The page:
In a landmark 2005 Harvard Business Review article, USC business professors Warren Bennis and James O’Toole argued that the skills imparted by most business schools were not relevant to students and their eventual employers. The authors blamed business schools’ scientifically rigorous research into arcane areas – studies whose theories didn’t have to be proved to work in the real world, only to the academic journals in which they hoped to get published (and, they maintained, on which tenure depended). Do management professors “believe that the regard of their peers is more important than studying what really matters to executives who can put their ideas into practice?” Bennis and O’Toole wrote. “Apparently so.”
Nearly 10 years after the article was published, we believe this problem is even more acute, and that as such business schools need to get serious about making research more relevant to business. The best way do that is to emulate the world of medical research: conduct research and then put it into practice with real companies.
The rise of rigorous research in business schools has fostered an unfortunate paradox: business schools have become increasingly disconnected from practice. The reason is that business school faculty are almost exclusively rewarded on two metrics. First, they are rewarded for the number of scientific papers that they write that are published in prestigious journals that are exclusively controlled by, and read by, other academics. Second, they are rewarded by their citation count—the number of times their articles are cited by articles from other professors.
These incentives play a powerful role in how business schools are ranked. In fact, professors are often terminated during tenure evaluation if they do not perform well on these two dimensions. These incentives mean business professors spend most of their time searching for research topics they think will interest other business professors, conducting that research, and attending academic conferences to promote their work to other professors and increase citation counts. Professors who attend industry conferences or immerse themselves in the practice of business decrease the chances of performing well on publication and cite counts.
The result of this scholarly activity is a closed system. Business faculty create a body of knowledge that is scientifically novel, interesting, and important. But far too often, the research doesn’t address the real problems of entrepreneurs, managers, investors, marketers, and business leaders.
While many business professors view putting research into practice as incompatible with modern research universities, they only need to look across their campuses to academic medical centers to see that this view is outdated. Medical schools understand that patients are not well served by research driven solely by biologists, chemists, psychologists, and other research faculty who never treat patients.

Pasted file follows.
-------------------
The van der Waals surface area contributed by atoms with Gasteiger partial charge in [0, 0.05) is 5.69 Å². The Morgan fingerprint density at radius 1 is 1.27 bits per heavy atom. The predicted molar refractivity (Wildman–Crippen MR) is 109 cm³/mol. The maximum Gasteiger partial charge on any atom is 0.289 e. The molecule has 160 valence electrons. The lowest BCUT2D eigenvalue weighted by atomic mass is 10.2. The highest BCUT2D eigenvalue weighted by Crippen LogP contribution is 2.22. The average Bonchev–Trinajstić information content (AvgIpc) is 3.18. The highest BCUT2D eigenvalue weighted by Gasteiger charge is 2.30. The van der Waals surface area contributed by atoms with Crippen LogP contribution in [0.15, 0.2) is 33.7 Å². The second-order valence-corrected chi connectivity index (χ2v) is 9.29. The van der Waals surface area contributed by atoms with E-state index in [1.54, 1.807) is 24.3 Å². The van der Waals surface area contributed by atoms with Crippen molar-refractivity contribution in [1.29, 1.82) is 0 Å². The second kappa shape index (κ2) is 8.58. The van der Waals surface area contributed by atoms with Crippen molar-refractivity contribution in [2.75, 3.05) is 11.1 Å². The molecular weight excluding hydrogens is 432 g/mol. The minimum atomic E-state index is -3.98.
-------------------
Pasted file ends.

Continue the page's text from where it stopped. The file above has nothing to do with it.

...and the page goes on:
Academic medical centers integrate research with practice through what the medical community refers to as “translational research.” Translational research takes scientific research conducted in the lab and makes it useful to people. Fully integrated translational research faculty are tenured professors who practice medicine and use the latest scientific techniques to answer questions about those techniques from practicing physicians. In addition, they often coauthor research papers with basic scientists and collaborate on clinical initiatives with clinical faculty.
The work of translational medical scientists means the knowledge production engines of medical schools advance basic science, applied science, and the practice of medicine. Why should business research and business professors be any different?
Five changes would initiate a new era of highly relevant business school research:
- Create translational business faculty appointments for professors who are trained in scientific research techniques and also want to be involved in business practice.
- Create and treat as prestigious translational business journals. Then make sure business school “scientists,” translational scientists, and practitioners jointly make publication decisions.
- Create translational business doctoral programs to build a cadre of future faculty who integrate research on business with practice by doing both.
- Actively seek out businesses to fund studies, and reward faculty who obtain corporate-funded research and thus reduce the reliance on university funding.
- In evaluating faculty performance, include business consulting activity (that comes out of research) and its impact on businesses.
To be sure, corporate funding of medical research for some time has been accused of biasing findings in favor of for-profit interests. Corporate-funded business school research has the potential for conflicts of interest as well. But the way to resolve them is through full disclosure of funding sources and high research standards. The academic journal referrees of any business study should look closely at whether its findings and research methodology could have been biased. For their part, researchers must specifically explain how their methodology eliminated such bias.
Getting business professors to change their research agenda requires deans who embrace fundamental institutional change. While such change is never easy, the good news is that business schools have a strong scientific capability to build upon. They only need to apply that capability to issues that are much more relevant to the organizations that will employ their graduates.
This entry passed through the Full-Text RSS service – if this is your content and you’re reading it on someone else’s site, please read the FAQ at fivefilters.org/content-only/faq.php#publishers.
Powered by WPeMatico